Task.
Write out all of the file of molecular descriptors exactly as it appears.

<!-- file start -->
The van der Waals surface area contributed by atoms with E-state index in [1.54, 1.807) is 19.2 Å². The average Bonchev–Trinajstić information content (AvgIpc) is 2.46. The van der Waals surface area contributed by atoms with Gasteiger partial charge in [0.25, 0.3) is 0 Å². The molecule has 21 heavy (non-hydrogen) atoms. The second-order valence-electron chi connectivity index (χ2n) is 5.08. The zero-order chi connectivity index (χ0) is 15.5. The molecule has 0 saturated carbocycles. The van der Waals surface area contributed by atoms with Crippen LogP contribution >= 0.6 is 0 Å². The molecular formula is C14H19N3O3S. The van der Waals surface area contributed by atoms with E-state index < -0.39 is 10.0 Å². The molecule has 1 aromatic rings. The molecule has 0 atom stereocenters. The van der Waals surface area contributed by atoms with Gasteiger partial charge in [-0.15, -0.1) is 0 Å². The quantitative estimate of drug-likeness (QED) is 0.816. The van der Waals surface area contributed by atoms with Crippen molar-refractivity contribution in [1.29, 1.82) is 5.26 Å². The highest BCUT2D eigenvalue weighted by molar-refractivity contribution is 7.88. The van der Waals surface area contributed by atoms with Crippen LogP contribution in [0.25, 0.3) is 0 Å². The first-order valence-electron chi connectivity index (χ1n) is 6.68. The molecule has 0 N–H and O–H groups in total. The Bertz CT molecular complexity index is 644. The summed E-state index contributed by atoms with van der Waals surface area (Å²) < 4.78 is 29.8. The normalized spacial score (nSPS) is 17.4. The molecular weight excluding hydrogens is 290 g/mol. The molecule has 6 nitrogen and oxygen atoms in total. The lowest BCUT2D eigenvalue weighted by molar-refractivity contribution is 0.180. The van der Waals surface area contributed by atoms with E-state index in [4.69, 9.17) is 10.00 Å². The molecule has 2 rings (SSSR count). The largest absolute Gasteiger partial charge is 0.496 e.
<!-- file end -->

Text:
The van der Waals surface area contributed by atoms with E-state index in [1.54, 1.807) is 19.2 Å². The average Bonchev–Trinajstić information content (AvgIpc) is 2.46. The van der Waals surface area contributed by atoms with Gasteiger partial charge in [0.25, 0.3) is 0 Å². The molecule has 21 heavy (non-hydrogen) atoms. The second-order valence-electron chi connectivity index (χ2n) is 5.08. The zero-order chi connectivity index (χ0) is 15.5. The molecule has 0 saturated carbocycles. The van der Waals surface area contributed by atoms with Crippen LogP contribution >= 0.6 is 0 Å². The molecular formula is C14H19N3O3S. The van der Waals surface area contributed by atoms with E-state index < -0.39 is 10.0 Å². The molecule has 1 aromatic rings. The molecule has 0 atom stereocenters. The van der Waals surface area contributed by atoms with Gasteiger partial charge in [-0.15, -0.1) is 0 Å². The quantitative estimate of drug-likeness (QED) is 0.816. The van der Waals surface area contributed by atoms with Crippen molar-refractivity contribution in [1.29, 1.82) is 5.26 Å². The highest BCUT2D eigenvalue weighted by molar-refractivity contribution is 7.88. The van der Waals surface area contributed by atoms with Crippen LogP contribution in [0.25, 0.3) is 0 Å². The first-order valence-electron chi connectivity index (χ1n) is 6.68. The molecule has 0 N–H and O–H groups in total. The Bertz CT molecular complexity index is 644. The summed E-state index contributed by atoms with van der Waals surface area (Å²) < 4.78 is 29.8. The normalized spacial score (nSPS) is 17.4. The molecular weight excluding hydrogens is 290 g/mol. The molecule has 6 nitrogen and oxygen atoms in total. The lowest BCUT2D eigenvalue weighted by molar-refractivity contribution is 0.180. The van der Waals surface area contributed by atoms with E-state index in [4.69, 9.17) is 10.00 Å². The molecule has 2 rings (SSSR count). The largest absolute Gasteiger partial charge is 0.496 e.